This article originally appeared in the Financial Times on 28 October 2014.
The National Health Service has a problem with dandruff. In 2012 PharmaTimes, a trade magazine, reported that NHS family doctors were fielding 40,000 visits a year from patients complaining of nothing more threatening than an itchy, flaky scalp.
Statistics such as this one have convinced some people from across the political spectrum that Britain can no longer afford to provide health services free at the point of use. If the NHS charged a modest fee for doctors’ appointments, they argue, healthy people would make fewer unnecessary demands on medical resources that are already stretched – and the resulting revenue could go towards meeting the costs of care.
Some have gone further, calling for the abolition of taxpayer-funded healthcare. They favour a system where people take out insurance to cover their own medical needs, with subsidies available for those on low incomes.
However, there is intense public opposition to any proposal that involves charging for NHS services. No major political party supports such a plan. If the worried well are to be prevented from crowding out the genuinely sick in Britain’s doctors’ surgeries and hospitals, we must find some way of influencing their behaviour that does not rely on pricing them out of the waiting room.
The dandruff problem is far from trivial; it is an instance of the economic principle that people tend to consume too much of anything that is given away free. Nor is this exclusively a habit of the scurfy scalped. Each year 5.2m people a year clog up surgery waiting rooms complaining of a blocked nose.
At accident and emergency departments, too, the most trivial complaints are among the most frequently seen. Too many people turn up at a hospital suffering from little more than a sprained muscle, a stomach ache, a stubbed toe or minor burns. Some patients are merely drunk and disoriented.Follow @CPSThinkTank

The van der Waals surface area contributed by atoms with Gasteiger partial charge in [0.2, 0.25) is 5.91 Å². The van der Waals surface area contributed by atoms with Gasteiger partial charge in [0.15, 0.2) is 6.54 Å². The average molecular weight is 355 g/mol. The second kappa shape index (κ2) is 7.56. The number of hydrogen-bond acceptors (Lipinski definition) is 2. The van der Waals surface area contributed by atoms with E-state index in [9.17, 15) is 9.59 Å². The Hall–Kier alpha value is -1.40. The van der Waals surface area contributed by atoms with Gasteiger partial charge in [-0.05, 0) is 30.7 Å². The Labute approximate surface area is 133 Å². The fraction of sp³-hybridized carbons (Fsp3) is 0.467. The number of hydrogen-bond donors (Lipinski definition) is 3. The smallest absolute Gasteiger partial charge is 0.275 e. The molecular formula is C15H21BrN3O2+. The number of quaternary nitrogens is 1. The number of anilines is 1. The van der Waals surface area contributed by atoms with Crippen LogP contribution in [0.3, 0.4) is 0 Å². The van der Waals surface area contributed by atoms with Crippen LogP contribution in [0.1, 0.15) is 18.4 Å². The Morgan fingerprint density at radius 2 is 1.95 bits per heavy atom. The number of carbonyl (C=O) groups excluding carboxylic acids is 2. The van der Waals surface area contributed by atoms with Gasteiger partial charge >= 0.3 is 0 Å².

The number of such cases is not overwhelming, but they point to a deeper truth. The NHS is an extraordinary organisation – but we are not using it as well as we should.
Take missed appointments. NHS England, which oversees healthcare commissioning, has calculated that the health service spends £162m a year on doctors’ appointments for 12m patients who fail to turn up. Almost 7m hospital outpatient appointments also go to waste, at a cost of perhaps £700m a year.
Or take the rising number of visits to A & E departments over the past decade. This is often put down to the rapidly ageing population. But a recent study by the Nuffield Trust found that people who attend A & E more than 10 times in a year are typically between 20 and 55 years old. Patients in their 40s are particularly well represented among the regulars. These are the “worried well”.
Poverty does play a role, but a sizeable contingent of the repeat customers are drawn from the country’s most affluent areas.
Add up the annual costs of missed appointments and overused services, and the bill to the NHS is at least £1bn a year. This is not sustainable. To change it, we have to make people think twice before they make wasteful demands on the country’s health service.
In a paper published on Wednesday through the Centre for Policy Studies, Museji Ahmed Takolia and I propose a way of doing just that.
The idea is simple. Everyone who uses NHS services would receive a statement every year, showing which services they had received and how much they cost. Where cheaper treatment options were available that were just as good – say, visiting a family doctor rather than an emergency room – they would also be told how much this would have saved.
This initiative would not solve all the problems of the health service. Still, if it changed people’s behaviour and encouraged them to consider the costs of their actions, it could help alleviate the pressure on the NHS without compromising the general principle that you should not have to pay to receive medical treatment. It would encourage people to take greater responsibility for their own healthcare, without making them directly responsible for the financial costs.
There is one final point. The NHS has a budget of £125bn a year and employs 1.7m staff, yet it still has a surprisingly weak understanding of how and where that money is spent. Healthcare statements would force the NHS to become more rigorous about cost assessment, attribution and control. That, by itself, would be a huge benefit.
The new report "How Much Do We Use the NHS?" by Jesse Norman MP and Museji Ahmed Takolia can be read here.